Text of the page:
Re: [tcpm] initial RTO (was Re: Tuning TCP parameters for the 21st century)

Jerry Chu <> Tue, 28 July 2009 15:32 UTC

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From: Jerry Chu <>
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Subject: Re: [tcpm] initial RTO (was Re: Tuning TCP parameters for the 21st century)
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Thanks for your thoughtful comments. The good news is, I'm pretty much on
the same page as you. The problem has to be real and the solution must be
reasonable with acceptable downside if the latter is unavoidable. From our
applications folks the problem seems very real and the performance
difference is not negligible. So I'll focus more on how to rein in the downside.

On Mon, Jul 27, 2009 at 12:28 PM, Mark Allman <> wrote:
> Jerry-
> A few random thoughts here ...
> > I'll start with Lowering initRTO.
> >
> > RFC1122 contains the following paragraph:
> >
> > The following values SHOULD be used to initialize the
> > estimation parameters for a new connection:
> >
> > (a)  RTT = 0 seconds.
> >
> > (b)  RTO = 3 seconds.  (The smoothed variance is to be
> > initialized to the value that will result in this RTO).
> >
> > The "3secs SHOULD" is reaffirmed in RFC2988.
> >
> > From our own measurement of world wide RTT distribution to Google
> > servers we believe 3secs is too conservative, and like to propose it
> > to be reduced to 1sect.
> I am not at all sure this is a good idea.  I have an easier time
> believing the others on your list are perhaps reasonable.  But, this one
> seems somewhat dubious to me.  A few things ...
>  - The fundamental problem here is that you have *no* information.
>    That is, we don't know how long the path is before we have done an
>    exchange.  When you start from scratch you have nothing to go on
>    except defaults.  So, it seems to me on those grounds alone
>    conservativeness is fine.  Because,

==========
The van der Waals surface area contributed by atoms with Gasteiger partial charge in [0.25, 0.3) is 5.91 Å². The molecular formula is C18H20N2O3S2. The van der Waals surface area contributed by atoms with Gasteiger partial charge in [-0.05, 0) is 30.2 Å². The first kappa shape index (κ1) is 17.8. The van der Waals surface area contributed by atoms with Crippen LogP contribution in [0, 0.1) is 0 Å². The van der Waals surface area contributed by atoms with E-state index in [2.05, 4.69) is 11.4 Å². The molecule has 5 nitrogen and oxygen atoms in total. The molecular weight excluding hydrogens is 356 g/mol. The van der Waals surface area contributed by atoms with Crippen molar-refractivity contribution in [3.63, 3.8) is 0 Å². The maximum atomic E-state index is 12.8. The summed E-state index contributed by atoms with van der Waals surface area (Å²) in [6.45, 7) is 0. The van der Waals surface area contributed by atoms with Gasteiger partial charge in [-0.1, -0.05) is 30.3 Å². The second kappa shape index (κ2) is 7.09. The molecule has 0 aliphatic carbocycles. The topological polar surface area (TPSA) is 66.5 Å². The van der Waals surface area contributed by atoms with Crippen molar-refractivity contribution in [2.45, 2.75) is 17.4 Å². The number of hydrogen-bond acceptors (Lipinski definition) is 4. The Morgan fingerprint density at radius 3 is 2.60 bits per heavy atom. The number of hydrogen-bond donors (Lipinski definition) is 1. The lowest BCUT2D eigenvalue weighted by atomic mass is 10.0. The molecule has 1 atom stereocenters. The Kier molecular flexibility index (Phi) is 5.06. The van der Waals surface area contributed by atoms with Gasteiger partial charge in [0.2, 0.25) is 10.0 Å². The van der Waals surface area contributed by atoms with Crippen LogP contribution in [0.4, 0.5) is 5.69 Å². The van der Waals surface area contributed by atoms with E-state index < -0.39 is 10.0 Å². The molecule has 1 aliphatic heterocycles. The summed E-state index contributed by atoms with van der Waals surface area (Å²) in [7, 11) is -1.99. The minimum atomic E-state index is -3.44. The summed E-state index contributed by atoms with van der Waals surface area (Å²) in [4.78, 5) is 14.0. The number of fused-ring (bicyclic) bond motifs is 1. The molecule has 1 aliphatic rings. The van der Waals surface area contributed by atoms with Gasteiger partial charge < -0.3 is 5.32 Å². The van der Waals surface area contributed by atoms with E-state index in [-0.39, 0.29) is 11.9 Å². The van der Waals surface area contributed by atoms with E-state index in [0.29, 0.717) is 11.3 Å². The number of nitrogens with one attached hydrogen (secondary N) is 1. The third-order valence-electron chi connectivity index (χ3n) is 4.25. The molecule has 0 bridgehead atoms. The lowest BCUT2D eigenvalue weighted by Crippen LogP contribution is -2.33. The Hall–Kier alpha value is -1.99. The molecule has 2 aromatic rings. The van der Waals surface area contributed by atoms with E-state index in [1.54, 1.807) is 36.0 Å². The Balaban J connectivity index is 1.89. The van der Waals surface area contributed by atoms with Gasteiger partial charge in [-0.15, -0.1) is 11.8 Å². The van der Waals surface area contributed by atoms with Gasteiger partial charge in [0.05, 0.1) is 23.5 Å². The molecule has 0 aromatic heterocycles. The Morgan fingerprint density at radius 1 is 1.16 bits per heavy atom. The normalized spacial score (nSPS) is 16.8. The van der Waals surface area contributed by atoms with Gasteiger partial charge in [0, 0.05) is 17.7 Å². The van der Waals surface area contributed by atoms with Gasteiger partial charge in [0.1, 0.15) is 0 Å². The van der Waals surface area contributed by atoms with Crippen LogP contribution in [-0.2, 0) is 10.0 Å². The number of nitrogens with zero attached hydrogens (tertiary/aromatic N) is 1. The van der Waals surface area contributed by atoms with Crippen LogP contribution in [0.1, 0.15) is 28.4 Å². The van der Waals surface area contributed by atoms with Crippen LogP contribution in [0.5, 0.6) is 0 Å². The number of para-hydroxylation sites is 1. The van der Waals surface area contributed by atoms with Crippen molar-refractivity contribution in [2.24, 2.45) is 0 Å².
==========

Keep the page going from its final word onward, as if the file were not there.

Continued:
Agreed. The question is, how conservative one needs to be? Can we do
better for the majority and still not sacrificing the ones left behind? If
some cost is unavoidable, will the tradeoff be acceptable?

>  - If it was just an extra small packet or two that got sent out that
>    doesn't seem like a Big Deal.  But, once you retransmit the SYN you
>    no longer can take an RTT sample from the 3WHS per Karn's algorithm.
>    So, if in fact the initial RTO is too short then it isn't just going
>    to strobe out an extra packet, but what it means is that it's pretty
>    likely that the packets in your initial window---after clumsily
>    finishing the 3WHS---will likewise be retransmitted because the RTO
>    estimate is low and we did not get the opportunity in the 3WHS to
>    take an actual RTT sample to better seed the estimator.  This is RTO
>    Hell.

Understood. I've also had this as one of the bullet points on the cost side
in my slides. But my gut feeling was this problem could be mitigated somehow.
(Guess now I'll need to demonstrate how :-)

>  - At first blush timestamps might help here because if used then we
>    don't have to use Karn's algorithm.  But, again, since we are just
>    initiating a connection how do we know if the peer is going to use
>    timestamps?  If the initiator sends a timestamp option then there is
>    a chance that timestamps will be in use and therefore there is a
>    chance you'll avoid RTO Hell.  But, there is also a chance you
>    won't.

So the active open side has retransmitted SYN, assuming initRTO of
1sec, and eventually received a SYN-ACK but the TS option was
denied so no good RTT sample can be taken. It will continue to send